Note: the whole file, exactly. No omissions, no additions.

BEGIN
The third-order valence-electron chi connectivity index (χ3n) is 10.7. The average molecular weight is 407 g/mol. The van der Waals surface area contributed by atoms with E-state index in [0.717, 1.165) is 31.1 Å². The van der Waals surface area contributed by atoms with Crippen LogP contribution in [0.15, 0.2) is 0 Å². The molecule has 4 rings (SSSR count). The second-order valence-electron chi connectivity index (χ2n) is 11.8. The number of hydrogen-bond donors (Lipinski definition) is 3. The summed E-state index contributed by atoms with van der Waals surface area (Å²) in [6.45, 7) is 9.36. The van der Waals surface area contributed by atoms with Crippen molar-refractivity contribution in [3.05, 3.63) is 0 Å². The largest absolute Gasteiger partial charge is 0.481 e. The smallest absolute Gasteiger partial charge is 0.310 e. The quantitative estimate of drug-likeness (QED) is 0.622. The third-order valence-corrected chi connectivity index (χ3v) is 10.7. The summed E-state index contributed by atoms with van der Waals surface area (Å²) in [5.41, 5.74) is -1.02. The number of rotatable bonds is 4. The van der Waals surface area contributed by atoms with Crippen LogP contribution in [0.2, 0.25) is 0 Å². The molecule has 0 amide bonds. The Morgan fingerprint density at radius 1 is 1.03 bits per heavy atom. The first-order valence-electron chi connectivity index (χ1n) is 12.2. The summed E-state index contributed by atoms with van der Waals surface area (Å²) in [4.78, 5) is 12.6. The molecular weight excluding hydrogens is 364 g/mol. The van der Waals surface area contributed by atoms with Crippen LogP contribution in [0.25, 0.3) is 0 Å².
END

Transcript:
The third-order valence-electron chi connectivity index (χ3n) is 10.7. The average molecular weight is 407 g/mol. The van der Waals surface area contributed by atoms with E-state index in [0.717, 1.165) is 31.1 Å². The van der Waals surface area contributed by atoms with Crippen LogP contribution in [0.15, 0.2) is 0 Å². The molecule has 4 rings (SSSR count). The second-order valence-electron chi connectivity index (χ2n) is 11.8. The number of hydrogen-bond donors (Lipinski definition) is 3. The summed E-state index contributed by atoms with van der Waals surface area (Å²) in [6.45, 7) is 9.36. The van der Waals surface area contributed by atoms with Crippen molar-refractivity contribution in [3.05, 3.63) is 0 Å². The largest absolute Gasteiger partial charge is 0.481 e. The smallest absolute Gasteiger partial charge is 0.310 e. The quantitative estimate of drug-likeness (QED) is 0.622. The third-order valence-corrected chi connectivity index (χ3v) is 10.7. The summed E-state index contributed by atoms with van der Waals surface area (Å²) in [5.41, 5.74) is -1.02. The number of rotatable bonds is 4. The van der Waals surface area contributed by atoms with Crippen LogP contribution in [0.2, 0.25) is 0 Å². The molecule has 0 amide bonds. The Morgan fingerprint density at radius 1 is 1.03 bits per heavy atom. The first-order valence-electron chi connectivity index (χ1n) is 12.2. The summed E-state index contributed by atoms with van der Waals surface area (Å²) in [4.78, 5) is 12.6. The molecular weight excluding hydrogens is 364 g/mol. The van der Waals surface area contributed by atoms with Crippen LogP contribution in [0.25, 0.3) is 0 Å².